Race Face Indy Review
Cons: Poor fit, low protection levels, heavy
Manufacturer: Race Face
Our Analysis and Test Results
Our final opinion of the Race Face Indy pads is a little rough. They don't do anything especially poorly, but they pale in comparison to the other pads in our test. That said, they are still a serviceable set of knee pads that could work for you if you come across a smoking deal. While we find them to be lacking in protection, fit, and ventilation, comfort and durability are strong suits.
At first glance, the Indy pads offer extensive coverage. The leg sleeve appears long, and one might think these pads offer similar protection levels to the aggressive and burlier options in our test. But, upon closer evaluation, the Indy pads don't have much armor. There is a reasonably long but narrow piece of D30 armor on the front of the knee. This soft material is flexible and fairly soft to the touch but firms up upon impact to protect the rider. This is a quality piece of protection on the front of the knee, but there is no secondary protection.
The problems start when you compare the Indy pads to other quality mid-duty pads in our test. Other mid-weight options have auxiliary padding around the main armor patch. These do not. Just a simple armor patch, that's it.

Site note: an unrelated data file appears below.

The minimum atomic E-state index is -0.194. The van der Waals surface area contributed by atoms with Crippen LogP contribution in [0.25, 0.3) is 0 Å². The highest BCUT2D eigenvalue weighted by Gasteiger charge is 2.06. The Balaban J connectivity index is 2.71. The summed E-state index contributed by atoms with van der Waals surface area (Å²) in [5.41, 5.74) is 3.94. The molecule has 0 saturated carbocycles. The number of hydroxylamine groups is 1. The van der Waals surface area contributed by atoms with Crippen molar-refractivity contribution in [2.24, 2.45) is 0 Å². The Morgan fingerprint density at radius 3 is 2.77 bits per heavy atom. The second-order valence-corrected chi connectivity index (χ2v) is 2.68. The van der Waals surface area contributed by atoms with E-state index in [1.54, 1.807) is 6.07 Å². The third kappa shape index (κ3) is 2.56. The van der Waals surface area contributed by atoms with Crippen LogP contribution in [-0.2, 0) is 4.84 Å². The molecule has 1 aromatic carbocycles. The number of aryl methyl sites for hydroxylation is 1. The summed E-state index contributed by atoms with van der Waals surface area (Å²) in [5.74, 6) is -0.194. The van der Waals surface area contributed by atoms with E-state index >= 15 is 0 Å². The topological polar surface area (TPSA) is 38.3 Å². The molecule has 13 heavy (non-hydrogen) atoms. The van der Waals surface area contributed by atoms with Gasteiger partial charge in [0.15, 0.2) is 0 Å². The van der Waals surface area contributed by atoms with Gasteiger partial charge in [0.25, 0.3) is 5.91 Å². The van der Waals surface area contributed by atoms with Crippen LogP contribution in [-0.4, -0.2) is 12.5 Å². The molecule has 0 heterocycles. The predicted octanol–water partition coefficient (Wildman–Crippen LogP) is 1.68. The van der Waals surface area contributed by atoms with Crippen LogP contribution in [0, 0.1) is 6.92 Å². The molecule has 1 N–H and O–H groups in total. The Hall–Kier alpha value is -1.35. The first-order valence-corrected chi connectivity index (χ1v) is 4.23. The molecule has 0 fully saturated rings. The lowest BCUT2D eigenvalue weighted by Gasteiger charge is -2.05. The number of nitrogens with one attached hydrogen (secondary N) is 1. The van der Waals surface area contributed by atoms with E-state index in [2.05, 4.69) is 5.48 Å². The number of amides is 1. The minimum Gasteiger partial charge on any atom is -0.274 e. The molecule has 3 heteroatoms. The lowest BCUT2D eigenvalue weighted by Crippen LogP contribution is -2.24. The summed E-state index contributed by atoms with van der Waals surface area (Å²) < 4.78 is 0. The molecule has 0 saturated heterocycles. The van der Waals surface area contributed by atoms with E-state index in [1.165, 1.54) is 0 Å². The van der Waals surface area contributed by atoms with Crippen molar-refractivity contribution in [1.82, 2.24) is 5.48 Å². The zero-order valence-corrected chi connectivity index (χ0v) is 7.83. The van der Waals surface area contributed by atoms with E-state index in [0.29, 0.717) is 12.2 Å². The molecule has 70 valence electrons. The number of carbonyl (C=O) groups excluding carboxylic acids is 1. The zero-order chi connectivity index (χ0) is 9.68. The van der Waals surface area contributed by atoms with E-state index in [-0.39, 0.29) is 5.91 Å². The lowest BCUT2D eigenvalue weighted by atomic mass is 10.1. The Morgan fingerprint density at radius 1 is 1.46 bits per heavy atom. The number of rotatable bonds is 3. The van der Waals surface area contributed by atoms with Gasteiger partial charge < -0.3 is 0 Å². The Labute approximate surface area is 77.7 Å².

One redeeming factor is the length of the sleeve. The longer sleeve offers protection from the sun as well as any thorns and sticks poking into the trail. While this thin layer of fabric is minimal, it can protect you from minor abrasions.
If protection is your chief concern, we recommend looking elsewhere. Other mid-weight options do a better job of balancing protection and pedal-friendliness. The burlier knee pads in our review blow the Indy out of the water when it comes to this metric.
Fit and Comfort
The Indy knee pads provide decent comfort. Whether you are standing around in the parking lot or standing on your pedals, they feel pleasant against the legs. The blend of lycra and butterfly mesh is soft, and they don't itch or irritate. The inside of the knee cup feels fine too, leaving us with no major complaints about the comfort of these pads.
The fit, on the other hand, is a little problematic. The sleeve itself feels alright --the elastic on the lower leg opening is tight enough to do its job without being too tight or cutting off circulation. The upper leg opening features an adjustable velcro strap that so you can adjust the tension above the knee. This is effective and delivers a nice range of adjustment. You can reach this strap even if you are wearing gloves and is accessible while in the saddle. Our chief fit complaint is in how the pad fits over the top of the knee. As we sit here wearing the pads and writing this review, we can easily reach down and, with small amounts of muscle, move the pad freely over the knee cap. When standing up straight, the pad lifts off the knee cap so much that you can see a visible bulge. In other words, it just isn't that well-formed to the knee.